From the Vicar
Sunday, 24 July
Sunday, 10 July
Sunday, 3 July
Sunday, 26 June
Sunday, 19 June
Sunday, 12 June
Pentecost, Sunday 5 June
Sunday, 29 May
Jesus too spoke about peace. “Peace I leave with you; my peace I give to you,” he said in some of his final teaching to his disciples (John 14). It is peace not like the world gives, he explains. Indeed, the Hebrew word shalom that is referenced here can mean ‘wholeness’, ‘soundness’, ‘well-being’ or ‘oneness with God’. This wholeness, well-being and oneness is the peace of God which passes all understanding. It comes not by practising mental agility or positive thinking but through the Holy Spirit whom Jesus has promised to us. For it is a fruit of God’s Spirit. This week as we enter the space between Ascension and Pentecost, between Christ’s going and the Spirit’s coming, we might be aware that now more than ever we have need of the Spirit which Jesus sends and the peace that he brings.
Sunday, 15 May
Sunday, 3 May
Sunday, 24 April
Easter Day (17 April)
Sunday, 10 April (Palm Sunday)
Sunday, 3 April
Sunday, 27 March
Sunday, 6 March
(1st Sunday of Lent)
Sunday, 20 February
Sunday, 6 February (Waitangi Day)
Fourth Sunday of Advent & Christmas
Next week we celebrate the most profound, significant event in the history of our world. We celebrate the day that God chose to come to be with us as one of us, so that in his love he might change our futures forever. As we celebrate this year I pray you all would know the joy and blessing of Christ come to be with you. And I wish you all a very Merry Christmas!
Sunday, 12 December
Sunday, 8 August 2021
Sunday, 18 July 2021
Sunday, 11 July 2021
Sunday, 30 May 2021 - Trinity Sunday
On this Trinity Sunday may we be renewed in our faith in the God who is eternally love, and may we take up the invitation to share that life in Him.
Sunday, 2 May 2021
Sunday, 25 April (ANZAC Day)
Easter Sunday, 4 April 2021
Sunday, 14 March 2021
Sunday, 14 February 2021
Sunday, 15th Nov 2020
If you are someone who is constantly flooded with emails you might want to take a leaf from the late H. L. Mencken. An American journalist, Mencken often wrote contentious commentary pieces that would result in mail bags of letters coming his way. To these, usually argumentative, correspondents he would send the same reply: “Dear Sir or Madam, You may be right. Sincerely yours, H. L. Mencken.” Of course these days phones and computer programs are happy to suggest replies for us so we don’t even need to think of a response, just click a button and off it goes.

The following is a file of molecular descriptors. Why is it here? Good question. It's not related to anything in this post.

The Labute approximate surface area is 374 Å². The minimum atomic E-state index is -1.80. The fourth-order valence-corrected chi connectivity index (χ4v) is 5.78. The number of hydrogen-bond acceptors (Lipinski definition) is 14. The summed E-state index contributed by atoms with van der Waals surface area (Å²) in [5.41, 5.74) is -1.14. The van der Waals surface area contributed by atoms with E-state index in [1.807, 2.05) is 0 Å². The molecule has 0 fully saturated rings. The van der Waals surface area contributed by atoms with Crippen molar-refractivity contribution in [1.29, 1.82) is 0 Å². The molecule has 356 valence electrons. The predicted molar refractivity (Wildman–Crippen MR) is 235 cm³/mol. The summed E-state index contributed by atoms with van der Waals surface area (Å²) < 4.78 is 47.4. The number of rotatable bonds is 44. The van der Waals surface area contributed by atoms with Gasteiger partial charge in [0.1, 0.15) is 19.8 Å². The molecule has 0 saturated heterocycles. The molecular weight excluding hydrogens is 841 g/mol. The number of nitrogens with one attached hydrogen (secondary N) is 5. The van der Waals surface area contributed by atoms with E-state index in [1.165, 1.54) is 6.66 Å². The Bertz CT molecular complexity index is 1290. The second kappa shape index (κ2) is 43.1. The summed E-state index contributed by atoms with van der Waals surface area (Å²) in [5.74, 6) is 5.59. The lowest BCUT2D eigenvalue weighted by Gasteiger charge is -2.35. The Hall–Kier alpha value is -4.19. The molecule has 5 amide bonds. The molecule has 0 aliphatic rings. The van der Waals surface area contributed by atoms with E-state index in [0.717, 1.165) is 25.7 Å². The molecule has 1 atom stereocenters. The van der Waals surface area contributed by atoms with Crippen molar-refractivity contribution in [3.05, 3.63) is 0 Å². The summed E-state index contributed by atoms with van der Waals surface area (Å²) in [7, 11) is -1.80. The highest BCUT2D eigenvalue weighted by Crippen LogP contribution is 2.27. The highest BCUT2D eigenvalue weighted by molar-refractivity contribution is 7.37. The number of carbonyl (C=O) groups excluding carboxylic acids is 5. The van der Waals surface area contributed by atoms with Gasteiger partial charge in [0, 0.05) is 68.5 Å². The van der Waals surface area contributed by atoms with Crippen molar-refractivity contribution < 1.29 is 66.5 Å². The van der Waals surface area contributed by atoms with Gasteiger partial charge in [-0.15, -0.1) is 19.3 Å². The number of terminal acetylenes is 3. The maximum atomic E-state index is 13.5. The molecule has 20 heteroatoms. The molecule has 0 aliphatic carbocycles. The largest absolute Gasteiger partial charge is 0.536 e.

I sometimes worry that I adopt a similar approach to prayer; praying rushed, hurried pleas while I race to do something else. For if prayer is foundational to my relationship with God, if it is through prayer that I can know God’s love and peace, it deserves much more than the equivalent of a quick “Ok” text.
That is undoubtedly true but it is also true that the pressure to make our prayers sufficiently “religious” or “spiritual” can equally be a barrier to discovering the rich fullness of prayer. In his book Say It To God the Benedictine monk Luigi Gioia reminds us that, as part of our personal relationship with God, prayer should be entirely free and exquisitely personal. He suggests four directions as useful to growing a life of prayer:
Keep it simple: As we often see in the Psalms, a sentence, a cry, even just a word are enough if it expresses what you are going through.
Keep it short: Pray only as long as you need to, in time you will find yourself drawn to pray longer out of desire (not obligation).
Keep it frequent: The bells of a monastery will ring each hour to remind the monks at work to say a prayer, even if just a whispered thanks to God. Make a habit of stealing ten seconds each hour to do the same.
Keep it real: The most important reminder of all: there is nothing we cannot say or bring to God in prayer, so say it all to Him.
In a couple of weeks we will enter Advent, a time when we are bid to a season of preparation for the coming of Jesus at Christmas. It is also for most of us one of the busiest times of year and, therefore, not the most conducive to the types of studies and disciplines familiar to that other season of preparation, Lent. But, at the end of this extraordinary, disruptive year, perhaps a good preparation would be to follow the suggestion of Brother Luigi to take whatever is on our hearts or minds and say it to God.
Sunday, 8th Nov, 2020
My earliest political memory is of being in primary school and sending a card to a classmate who was away ill for a month. To cheer him up I included the biggest joke of the year, “What goes up and never comes down? Muldoon’s prices!”. The tragedy for me was that the 1984 snap election then took place with Muldoon losing, so by the time my friend returned to school he told me that my joke was all wrong and that it should have said “Lange’s prices”. Such was my introduction to the vagaries of politics.